Part of that are the fundamental concepts that have made this series so popular in the past: excellent vehicular combat, well-defined player classes, and an experience team and game modes that challenge teams to truly co-operate, refine play to each individual's strengths and level up through means other than simply gunning down everyone in sight. There are four classes, with the Assault and Medic classes from the previous games now one glorious whole to make way for the heavily-armed, ammunitions pimp that is the Support class. Beacon-toting, sharpshooting Recon and tank-fixing Engineer classes return to round out the diverse quartet very nicely indeed. Less of a skilled marksman than your friends? Fret not, there's still a place for you on this battlefield.
And that's what makes the whole experience so very enjoyable, finding players willing to engage in a spot of tactical gameplay is far easier in this game than can be said of nearly all of its competition. You're not constantly spammed with Battlelog on the consoles either, which is lovely.
Team Deathmatch is a new addition, and it's enjoyable, sure, but you'll probably largely ignore that in favour of Rush and Conquest. The former is all about attack and defence, with teams switching between entrenched opposition and assaulting forces. Conquest, meanwhile, is the ultimate take on the game's name: a large map, a bunch of checkpoints to capture, a handful of vehicles (including jets, which are fantastic, even if I'm utterly rubbish at controlling them) and two teams of twelve. No, it can't stand up to the PC's 32-on-32 insanity, but it does provide some of the best action to be had the home consoles. This is what DICE do best: it's a testament to their skill that whilst I cannot stand the Big Team Battles in Halo: Reach, this is something that I'll be coming back to time and time again for months.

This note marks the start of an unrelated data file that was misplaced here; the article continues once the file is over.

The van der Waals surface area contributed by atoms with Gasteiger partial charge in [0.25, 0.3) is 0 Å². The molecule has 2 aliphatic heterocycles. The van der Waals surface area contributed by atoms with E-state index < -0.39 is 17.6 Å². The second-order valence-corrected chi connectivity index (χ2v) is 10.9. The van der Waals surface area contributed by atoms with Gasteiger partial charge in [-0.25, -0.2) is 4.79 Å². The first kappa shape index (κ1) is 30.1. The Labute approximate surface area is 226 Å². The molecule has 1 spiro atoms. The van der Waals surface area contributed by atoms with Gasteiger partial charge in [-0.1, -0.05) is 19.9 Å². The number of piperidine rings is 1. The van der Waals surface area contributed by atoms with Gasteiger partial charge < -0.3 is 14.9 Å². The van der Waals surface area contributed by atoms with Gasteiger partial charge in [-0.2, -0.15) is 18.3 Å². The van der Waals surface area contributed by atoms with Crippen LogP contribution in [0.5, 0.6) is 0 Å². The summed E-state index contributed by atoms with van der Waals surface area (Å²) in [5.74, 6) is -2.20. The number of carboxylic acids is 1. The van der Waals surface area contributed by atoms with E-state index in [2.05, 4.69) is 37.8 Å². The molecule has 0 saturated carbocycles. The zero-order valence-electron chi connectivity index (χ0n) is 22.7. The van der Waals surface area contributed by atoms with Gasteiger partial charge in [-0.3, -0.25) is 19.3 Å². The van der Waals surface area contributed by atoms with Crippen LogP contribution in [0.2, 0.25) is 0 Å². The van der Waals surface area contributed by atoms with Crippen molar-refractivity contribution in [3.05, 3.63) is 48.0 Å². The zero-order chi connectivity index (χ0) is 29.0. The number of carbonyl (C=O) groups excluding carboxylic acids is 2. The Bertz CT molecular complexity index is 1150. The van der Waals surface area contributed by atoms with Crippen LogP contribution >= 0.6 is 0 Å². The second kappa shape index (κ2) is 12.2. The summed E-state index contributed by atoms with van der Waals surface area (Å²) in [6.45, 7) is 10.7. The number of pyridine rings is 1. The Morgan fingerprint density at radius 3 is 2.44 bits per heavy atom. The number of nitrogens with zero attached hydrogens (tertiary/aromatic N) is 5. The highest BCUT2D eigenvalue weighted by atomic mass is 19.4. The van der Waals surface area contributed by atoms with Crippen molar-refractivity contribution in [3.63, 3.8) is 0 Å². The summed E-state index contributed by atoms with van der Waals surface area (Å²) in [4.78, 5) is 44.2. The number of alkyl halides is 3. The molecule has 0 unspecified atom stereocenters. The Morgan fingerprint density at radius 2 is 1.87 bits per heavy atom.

Or at least I would be if it worked consistently.
Most games have the occasional issue as they spill out onto the shelves, god knows that Activision have had their fair share of occasional gripes around this time of year. But across all three platforms nearly a week after release? Something is wrong. Consumers love confidence and there is nothing worse than handing over £40-50 and having half of a game denied to you because of 'server trouble'. Over-subscription is not an acceptable excuse. A lack of readiness is unacceptable too, particularly considering DICE's and EA's insistence upon making sure that the experiences were the same for reviewers and consumers alike. On top of that, DICE's response to criticism of the beta made a point of stating that things were a bit buggy because they were trying to make sure everything was ironed out for launch. Well the game has launched, and the experience swings from fleeting brilliance to all-too-conspicuous frustration. Such are the dangers of massaging expectation.